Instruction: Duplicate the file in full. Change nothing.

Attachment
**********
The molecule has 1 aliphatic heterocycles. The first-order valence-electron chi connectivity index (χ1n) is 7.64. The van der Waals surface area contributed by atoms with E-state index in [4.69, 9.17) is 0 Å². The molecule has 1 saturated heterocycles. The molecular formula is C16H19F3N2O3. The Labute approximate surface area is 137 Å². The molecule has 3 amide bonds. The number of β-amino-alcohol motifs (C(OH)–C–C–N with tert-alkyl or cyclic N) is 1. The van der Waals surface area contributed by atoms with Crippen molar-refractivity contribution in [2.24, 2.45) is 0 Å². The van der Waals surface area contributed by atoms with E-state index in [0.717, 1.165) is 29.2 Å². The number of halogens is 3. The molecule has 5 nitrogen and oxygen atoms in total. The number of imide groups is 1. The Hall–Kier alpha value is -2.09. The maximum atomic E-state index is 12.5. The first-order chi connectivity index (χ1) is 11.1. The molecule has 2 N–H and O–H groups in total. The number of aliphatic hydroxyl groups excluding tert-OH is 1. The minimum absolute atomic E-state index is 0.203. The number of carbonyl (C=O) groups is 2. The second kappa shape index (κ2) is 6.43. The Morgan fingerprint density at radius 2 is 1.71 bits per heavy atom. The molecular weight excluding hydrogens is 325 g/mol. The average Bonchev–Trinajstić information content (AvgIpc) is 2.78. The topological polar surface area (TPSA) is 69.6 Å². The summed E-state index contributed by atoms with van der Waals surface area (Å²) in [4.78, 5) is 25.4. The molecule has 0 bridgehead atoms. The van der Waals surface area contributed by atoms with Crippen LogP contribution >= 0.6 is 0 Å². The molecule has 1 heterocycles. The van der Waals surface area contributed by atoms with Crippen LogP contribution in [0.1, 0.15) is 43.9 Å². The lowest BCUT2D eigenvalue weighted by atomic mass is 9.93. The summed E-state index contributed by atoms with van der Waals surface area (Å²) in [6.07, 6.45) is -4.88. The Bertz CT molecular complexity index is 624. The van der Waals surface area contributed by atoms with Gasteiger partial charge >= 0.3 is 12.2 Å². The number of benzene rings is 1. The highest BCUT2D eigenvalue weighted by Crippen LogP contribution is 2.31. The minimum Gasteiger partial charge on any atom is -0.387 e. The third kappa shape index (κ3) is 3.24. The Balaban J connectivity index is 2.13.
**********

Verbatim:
The molecule has 1 aliphatic heterocycles. The first-order valence-electron chi connectivity index (χ1n) is 7.64. The van der Waals surface area contributed by atoms with E-state index in [4.69, 9.17) is 0 Å². The molecule has 1 saturated heterocycles. The molecular formula is C16H19F3N2O3. The Labute approximate surface area is 137 Å². The molecule has 3 amide bonds. The number of β-amino-alcohol motifs (C(OH)–C–C–N with tert-alkyl or cyclic N) is 1. The van der Waals surface area contributed by atoms with Crippen molar-refractivity contribution in [2.24, 2.45) is 0 Å². The van der Waals surface area contributed by atoms with E-state index in [0.717, 1.165) is 29.2 Å². The number of halogens is 3. The molecule has 5 nitrogen and oxygen atoms in total. The number of imide groups is 1. The Hall–Kier alpha value is -2.09. The maximum atomic E-state index is 12.5. The first-order chi connectivity index (χ1) is 11.1. The molecule has 2 N–H and O–H groups in total. The number of aliphatic hydroxyl groups excluding tert-OH is 1. The minimum absolute atomic E-state index is 0.203. The number of carbonyl (C=O) groups is 2. The second kappa shape index (κ2) is 6.43. The Morgan fingerprint density at radius 2 is 1.71 bits per heavy atom. The molecular weight excluding hydrogens is 325 g/mol. The average Bonchev–Trinajstić information content (AvgIpc) is 2.78. The topological polar surface area (TPSA) is 69.6 Å². The summed E-state index contributed by atoms with van der Waals surface area (Å²) in [4.78, 5) is 25.4. The molecule has 0 bridgehead atoms. The van der Waals surface area contributed by atoms with Crippen LogP contribution >= 0.6 is 0 Å². The molecule has 1 heterocycles. The van der Waals surface area contributed by atoms with Crippen LogP contribution in [0.1, 0.15) is 43.9 Å². The lowest BCUT2D eigenvalue weighted by atomic mass is 9.93. The summed E-state index contributed by atoms with van der Waals surface area (Å²) in [6.07, 6.45) is -4.88. The Bertz CT molecular complexity index is 624. The van der Waals surface area contributed by atoms with Gasteiger partial charge >= 0.3 is 12.2 Å². The number of benzene rings is 1. The highest BCUT2D eigenvalue weighted by Crippen LogP contribution is 2.31. The minimum Gasteiger partial charge on any atom is -0.387 e. The third kappa shape index (κ3) is 3.24. The Balaban J connectivity index is 2.13.